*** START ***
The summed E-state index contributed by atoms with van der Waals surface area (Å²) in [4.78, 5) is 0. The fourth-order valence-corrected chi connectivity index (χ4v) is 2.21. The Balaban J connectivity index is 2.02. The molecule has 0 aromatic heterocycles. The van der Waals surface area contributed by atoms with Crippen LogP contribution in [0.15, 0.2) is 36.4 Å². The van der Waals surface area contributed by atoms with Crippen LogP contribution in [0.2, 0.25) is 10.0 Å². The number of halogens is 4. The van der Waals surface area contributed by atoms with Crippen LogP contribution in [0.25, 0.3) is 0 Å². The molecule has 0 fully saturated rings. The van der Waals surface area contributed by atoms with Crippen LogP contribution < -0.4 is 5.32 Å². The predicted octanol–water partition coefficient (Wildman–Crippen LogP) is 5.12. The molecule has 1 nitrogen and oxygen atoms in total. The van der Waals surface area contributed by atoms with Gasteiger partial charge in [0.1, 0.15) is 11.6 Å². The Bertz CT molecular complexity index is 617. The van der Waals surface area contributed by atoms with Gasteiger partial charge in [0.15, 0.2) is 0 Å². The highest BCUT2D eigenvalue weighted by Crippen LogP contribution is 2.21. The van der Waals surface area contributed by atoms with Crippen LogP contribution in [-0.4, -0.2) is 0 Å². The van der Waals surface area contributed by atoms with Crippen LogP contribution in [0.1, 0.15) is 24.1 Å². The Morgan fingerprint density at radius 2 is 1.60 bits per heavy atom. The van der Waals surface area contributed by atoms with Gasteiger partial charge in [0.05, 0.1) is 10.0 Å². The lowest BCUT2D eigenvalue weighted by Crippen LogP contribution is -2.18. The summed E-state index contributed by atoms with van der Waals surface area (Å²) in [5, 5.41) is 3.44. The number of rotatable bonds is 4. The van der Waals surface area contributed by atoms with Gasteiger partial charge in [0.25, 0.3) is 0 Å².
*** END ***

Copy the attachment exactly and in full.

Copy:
The summed E-state index contributed by atoms with van der Waals surface area (Å²) in [4.78, 5) is 0. The fourth-order valence-corrected chi connectivity index (χ4v) is 2.21. The Balaban J connectivity index is 2.02. The molecule has 0 aromatic heterocycles. The van der Waals surface area contributed by atoms with Crippen LogP contribution in [0.15, 0.2) is 36.4 Å². The van der Waals surface area contributed by atoms with Crippen LogP contribution in [0.2, 0.25) is 10.0 Å². The number of halogens is 4. The van der Waals surface area contributed by atoms with Crippen LogP contribution in [0.25, 0.3) is 0 Å². The molecule has 0 fully saturated rings. The van der Waals surface area contributed by atoms with Crippen LogP contribution < -0.4 is 5.32 Å². The predicted octanol–water partition coefficient (Wildman–Crippen LogP) is 5.12. The molecule has 1 nitrogen and oxygen atoms in total. The van der Waals surface area contributed by atoms with Gasteiger partial charge in [0.1, 0.15) is 11.6 Å². The Bertz CT molecular complexity index is 617. The van der Waals surface area contributed by atoms with Gasteiger partial charge in [0.15, 0.2) is 0 Å². The highest BCUT2D eigenvalue weighted by Crippen LogP contribution is 2.21. The van der Waals surface area contributed by atoms with Crippen LogP contribution in [-0.4, -0.2) is 0 Å². The van der Waals surface area contributed by atoms with Crippen LogP contribution in [0.1, 0.15) is 24.1 Å². The Morgan fingerprint density at radius 2 is 1.60 bits per heavy atom. The van der Waals surface area contributed by atoms with Gasteiger partial charge in [0.05, 0.1) is 10.0 Å². The lowest BCUT2D eigenvalue weighted by Crippen LogP contribution is -2.18. The summed E-state index contributed by atoms with van der Waals surface area (Å²) in [5, 5.41) is 3.44. The number of rotatable bonds is 4. The van der Waals surface area contributed by atoms with Gasteiger partial charge in [0.25, 0.3) is 0 Å².